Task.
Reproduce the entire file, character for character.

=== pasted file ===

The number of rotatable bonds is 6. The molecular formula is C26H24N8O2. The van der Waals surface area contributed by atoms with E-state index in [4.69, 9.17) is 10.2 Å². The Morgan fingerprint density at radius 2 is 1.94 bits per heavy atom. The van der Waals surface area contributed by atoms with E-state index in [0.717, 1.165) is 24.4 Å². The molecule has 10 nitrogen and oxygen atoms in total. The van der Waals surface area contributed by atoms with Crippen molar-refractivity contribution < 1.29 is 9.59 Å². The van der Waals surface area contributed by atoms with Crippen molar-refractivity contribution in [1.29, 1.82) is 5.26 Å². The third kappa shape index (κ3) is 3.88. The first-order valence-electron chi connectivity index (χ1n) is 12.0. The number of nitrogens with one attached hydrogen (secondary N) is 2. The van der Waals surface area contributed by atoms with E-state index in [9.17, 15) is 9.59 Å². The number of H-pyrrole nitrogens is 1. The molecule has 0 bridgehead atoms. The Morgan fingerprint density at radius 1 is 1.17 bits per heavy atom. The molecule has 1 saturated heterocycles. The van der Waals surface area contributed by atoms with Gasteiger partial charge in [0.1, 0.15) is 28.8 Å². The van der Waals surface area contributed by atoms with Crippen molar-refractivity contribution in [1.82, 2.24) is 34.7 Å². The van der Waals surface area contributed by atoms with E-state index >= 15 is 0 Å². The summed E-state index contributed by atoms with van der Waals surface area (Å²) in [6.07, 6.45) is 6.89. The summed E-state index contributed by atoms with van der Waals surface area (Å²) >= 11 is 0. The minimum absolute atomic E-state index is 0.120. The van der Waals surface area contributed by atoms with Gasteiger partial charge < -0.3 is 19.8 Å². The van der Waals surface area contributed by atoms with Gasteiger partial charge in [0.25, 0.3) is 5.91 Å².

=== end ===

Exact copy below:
The number of rotatable bonds is 6. The molecular formula is C26H24N8O2. The van der Waals surface area contributed by atoms with E-state index in [4.69, 9.17) is 10.2 Å². The Morgan fingerprint density at radius 2 is 1.94 bits per heavy atom. The van der Waals surface area contributed by atoms with E-state index in [0.717, 1.165) is 24.4 Å². The molecule has 10 nitrogen and oxygen atoms in total. The van der Waals surface area contributed by atoms with Crippen molar-refractivity contribution < 1.29 is 9.59 Å². The van der Waals surface area contributed by atoms with Crippen molar-refractivity contribution in [1.29, 1.82) is 5.26 Å². The third kappa shape index (κ3) is 3.88. The first-order valence-electron chi connectivity index (χ1n) is 12.0. The number of nitrogens with one attached hydrogen (secondary N) is 2. The van der Waals surface area contributed by atoms with E-state index in [9.17, 15) is 9.59 Å². The number of H-pyrrole nitrogens is 1. The molecule has 0 bridgehead atoms. The Morgan fingerprint density at radius 1 is 1.17 bits per heavy atom. The molecule has 1 saturated heterocycles. The van der Waals surface area contributed by atoms with Gasteiger partial charge in [0.1, 0.15) is 28.8 Å². The van der Waals surface area contributed by atoms with Crippen molar-refractivity contribution in [1.82, 2.24) is 34.7 Å². The van der Waals surface area contributed by atoms with E-state index >= 15 is 0 Å². The summed E-state index contributed by atoms with van der Waals surface area (Å²) in [6.07, 6.45) is 6.89. The summed E-state index contributed by atoms with van der Waals surface area (Å²) >= 11 is 0. The minimum absolute atomic E-state index is 0.120. The van der Waals surface area contributed by atoms with Gasteiger partial charge < -0.3 is 19.8 Å². The van der Waals surface area contributed by atoms with Gasteiger partial charge in [0.25, 0.3) is 5.91 Å².